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Water Chemistry Reveals Mix of Ages in Northern Ada County Groundwater
Released: 7/21/2010 3:09:33 PM

Contact Information:
U.S. Department of the Interior, U.S. Geological Survey
Office of Communication
119 National Center
Reston, VA 20192
Candice Adkins 1-click interview
Phone: 208-387-1331

Tim Merrick 1-click interview
Phone: 208-387-1305

The groundwater system in the northern portion of Idaho’s Ada County is receiving some recharge. Results of a U.S. Geological Survey study reveal that the aquifer system contains both very old and relatively new water.

Other questions remain to be answered, including the sources and amounts of water entering the aquifer and whether the amount of recharge will be enough to sustain withdrawals.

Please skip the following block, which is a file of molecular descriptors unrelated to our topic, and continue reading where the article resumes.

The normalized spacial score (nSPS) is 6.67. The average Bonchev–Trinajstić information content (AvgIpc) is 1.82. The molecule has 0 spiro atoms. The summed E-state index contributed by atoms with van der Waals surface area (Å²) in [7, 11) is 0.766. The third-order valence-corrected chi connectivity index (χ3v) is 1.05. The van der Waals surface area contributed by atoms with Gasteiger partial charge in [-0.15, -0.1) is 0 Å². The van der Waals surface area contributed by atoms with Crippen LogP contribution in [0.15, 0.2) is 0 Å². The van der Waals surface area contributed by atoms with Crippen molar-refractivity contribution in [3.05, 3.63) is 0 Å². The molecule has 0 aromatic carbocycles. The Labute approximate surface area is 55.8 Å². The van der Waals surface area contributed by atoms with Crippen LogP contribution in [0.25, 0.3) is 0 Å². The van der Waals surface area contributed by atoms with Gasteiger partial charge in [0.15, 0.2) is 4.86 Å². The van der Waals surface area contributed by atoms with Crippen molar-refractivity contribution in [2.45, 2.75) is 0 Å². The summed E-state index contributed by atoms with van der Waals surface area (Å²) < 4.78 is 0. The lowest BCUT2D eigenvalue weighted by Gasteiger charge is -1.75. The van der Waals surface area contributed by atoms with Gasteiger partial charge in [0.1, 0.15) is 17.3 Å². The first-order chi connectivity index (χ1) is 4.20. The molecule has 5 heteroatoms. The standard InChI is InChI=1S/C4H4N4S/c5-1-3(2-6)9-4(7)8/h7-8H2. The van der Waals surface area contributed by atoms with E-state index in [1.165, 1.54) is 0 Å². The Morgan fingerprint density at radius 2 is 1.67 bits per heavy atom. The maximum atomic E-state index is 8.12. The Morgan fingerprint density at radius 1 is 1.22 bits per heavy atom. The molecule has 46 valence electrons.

In cooperation with the Idaho Department of Water Resources, USGS scientists analyzed a suite of environmental tracers in water samples they collected from 13 wells in the fall of 2009. The wells ranged in depth from 30 to 580 feet. The chemical analyses showed that water in the aquifer system is as much as 5,100 years old. However, all of the sampled wells also contained water that had entered the system as recently as 50-60 years ago.

The study is one of the first scientific investigations conducted as IDWR and its advisory committees work toward developing a comprehensive aquifer management plan (CAMP) for the Treasure Valley aquifer. The IDWR and the USGS are considering follow-up studies that would help to determine the sources of recharge and if recharge water is reaching the deepest levels of the aquifer. The presence and amount of nutrients found in the first set of water samples also pose questions about the aquifer’s vulnerability to pollution.

Results of the USGS hydrochemical analyses are contained in the report, Distribution of Isotopic and Environmental Tracers in Groundwater, Northern Ada County, Southwestern Idaho.

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